Not enough evidence on whether COX inhibitors administered to women in threatened premature labour may reduce the risk of babies being born too early.
Babies born too early are at increased risk of serious illness, and often do not survive. COX inhibitors inhibit uterine contractions, so may postpone birth to allow the administration of steroids to the mother to help mature the baby's lungs. COX inhibitors may have adverse effects on the baby's heart, lungs and kidneys, and on the mother. Other drugs given for premature labour also have side effects. This review found that COX inhibitors may be better than no treatment, or other drugs, in reducing the number of babies born too early; however, there is insufficient evidence on possible adverse effects.
In this review, no clear benefit for COX inhibitors was shown over placebo or any other tocolytic agents. While some benefit was demonstrated in terms of postponement of birth for COX inhibitors over placebo and betamimetics and also maternal adverse effects over betamimetics and MgSO4, due to the limitations of small numbers, minimal data on safety, lack of longer-term outcomes and generally low quality of the studies included in this review, we conclude that there is insufficient evidence on which to base decisions about the role of COX inhibition for women in preterm labour. Further well-designed tocolytic studies are required to determine short- and longer-term infant benefit of COX inhibitors over placebo and other tocolytics, particularly CCBs and ORAs. Another important focus for future studies is identifying whether COX-2 inhibitors are superior to non-selective COX inhibitors. All future studies on tocolytics for women in preterm labour should assess longer-term effects into early childhood and also costs.
Preterm birth is a major cause of perinatal mortality and morbidity. Cyclo-oxygenase (COX) inhibitors inhibit uterine contractions, are easily administered and appear to have few maternal side effects. However, adverse effects have been reported in the fetus and newborn as a result of exposure to COX inhibitors.
To assess the effects on maternal and neonatal outcomes of COX inhibitors administered as a tocolytic agent to women in preterm labour when compared with (i) placebo or no intervention and (ii) other tocolytics. In addition, to compare the effects of non-selective COX inhibitors with COX-2 selective inhibitors.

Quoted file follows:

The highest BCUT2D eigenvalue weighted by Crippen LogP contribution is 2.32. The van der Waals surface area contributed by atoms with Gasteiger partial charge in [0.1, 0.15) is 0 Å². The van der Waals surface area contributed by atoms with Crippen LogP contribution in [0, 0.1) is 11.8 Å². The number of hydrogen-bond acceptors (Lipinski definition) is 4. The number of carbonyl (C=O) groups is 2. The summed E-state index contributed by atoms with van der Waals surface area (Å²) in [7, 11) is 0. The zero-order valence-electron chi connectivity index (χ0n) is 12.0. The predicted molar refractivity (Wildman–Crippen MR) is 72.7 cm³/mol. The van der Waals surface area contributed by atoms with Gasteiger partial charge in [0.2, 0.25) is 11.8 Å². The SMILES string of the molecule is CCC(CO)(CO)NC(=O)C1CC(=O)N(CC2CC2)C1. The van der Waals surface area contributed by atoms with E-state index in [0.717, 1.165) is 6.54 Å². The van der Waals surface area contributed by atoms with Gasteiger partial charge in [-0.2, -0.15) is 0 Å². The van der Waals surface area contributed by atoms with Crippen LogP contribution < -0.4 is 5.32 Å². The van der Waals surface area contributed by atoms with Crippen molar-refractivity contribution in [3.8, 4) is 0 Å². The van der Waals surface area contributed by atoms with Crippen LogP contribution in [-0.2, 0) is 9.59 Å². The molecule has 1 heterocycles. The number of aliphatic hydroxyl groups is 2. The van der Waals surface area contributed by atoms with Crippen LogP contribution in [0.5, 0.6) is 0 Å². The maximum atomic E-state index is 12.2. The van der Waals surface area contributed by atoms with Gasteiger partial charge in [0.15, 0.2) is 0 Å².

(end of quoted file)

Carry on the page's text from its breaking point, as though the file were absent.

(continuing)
We searched the Cochrane Pregnancy and Childbirth Group's Trials Register (24 August 2014). We also contacted recognised experts and searched reference lists of retrieved studies.
All published and unpublished randomised trials in which COX inhibitors were used for tocolysis for women in labour between 20 and 36 completed weeks' gestation.
Two review authors independently evaluated methodological quality and extracted data. We sought additional information from study authors. Results are presented using risk ratio (RR; dichotomous data) and mean difference (MD; continuous data) with 95% confidence interval (CI). The number needed to treat for benefit (NNTB) and the number needed to treat for harm (NNTH) were calculated for statistically different categorical outcomes.
With the addition of seven studies with a total of 684 women, this review now includes outcome data from 20 studies including 1509 women. The non-selective COX inhibitor indomethacin was used in 15 studies. The overall quality of the included studies was considered moderate to low.
Three small studies (102 women), two of which were conducted in the 1980's, compared COX inhibition (indomethacin only) with placebo. No difference was shown in birth less than 48 hours after trial entry (average RR 0.20, 95% CI 0.03 to 1.28; two studies with 70 women). Indomethacin resulted in a reduction in preterm birth (before completion of 37 weeks of gestation) in one small study (36 women) (RR 0.21, 95% CI 0.07 to 0.62; NNTB 2, 95% CI 2 to 4); and an increase in gestational age at birth (average MD 3.59 weeks, 95% CI 0.65 to 6.52; two studies with 66 women) and birthweight (MD 716.34 g, 95% CI 425.52 to 1007.16; two studies with 67 infants). No difference was shown in measures of neonatal morbidity or neonatal mortality.
Compared with betamimetics, COX inhibitors resulted in a reduction in birth less than 48 hours after trial entry (RR 0.27, 95% CI 0.08 to 0.96; NNTB 7, 95% CI 6 to 120; two studies with 100 women) and preterm birth (before completion of 37 weeks of gestation) (RR 0.53, 95% CI 0.28 to 0.99; NNTB 6, 95% CI 4 to 236; two studies with 80 women) although no benefit was shown in terms of neonatal morbidity or mortality. COX inhibition was also associated with fewer maternal adverse affects compared with betamimetics (RR 0.19, 95% CI 0.11 to 0.31; NNTB 3, 95% CI 2 to 3; five studies with 248 women) and maternal adverse effects requiring cessation of treatment (average RR 0.09, 95% CI 0.02 to 0.49; NNTB 5, CI 95% 5 to 9; three studies with 166 women).
No differences were shown when comparing COX inhibitors with magnesium sulphate (MgSO4) (seven studies with 792 women) or calcium channel blockers (CCBs) (two studies with 230 women) in terms of prolonging pregnancy or for any fetal/neonatal outcomes. There were also no differences in very preterm birth (before completion of 34 weeks of gestation) and no maternal deaths occurred in the one study that reported on this outcome. However COX inhibitors resulted in fewer maternal adverse affects when compared with MgSO4 (RR 0.39, 95% CI 0.25 to 0.62; NNTB 11, 95% CI 9 to 17; five studies with 635 women).
A comparison of non-selective COX inhibitors versus any COX-2 inhibitor (two studies with 54 women) did not demonstrate any differences in maternal, fetal or neonatal outcomes.
No data were available to assess COX inhibitors compared with oxytocin receptor antagonists (ORAs). Further, no data were available on extremely preterm birth (before 28 weeks of gestation), longer-term infant outcomes or costs.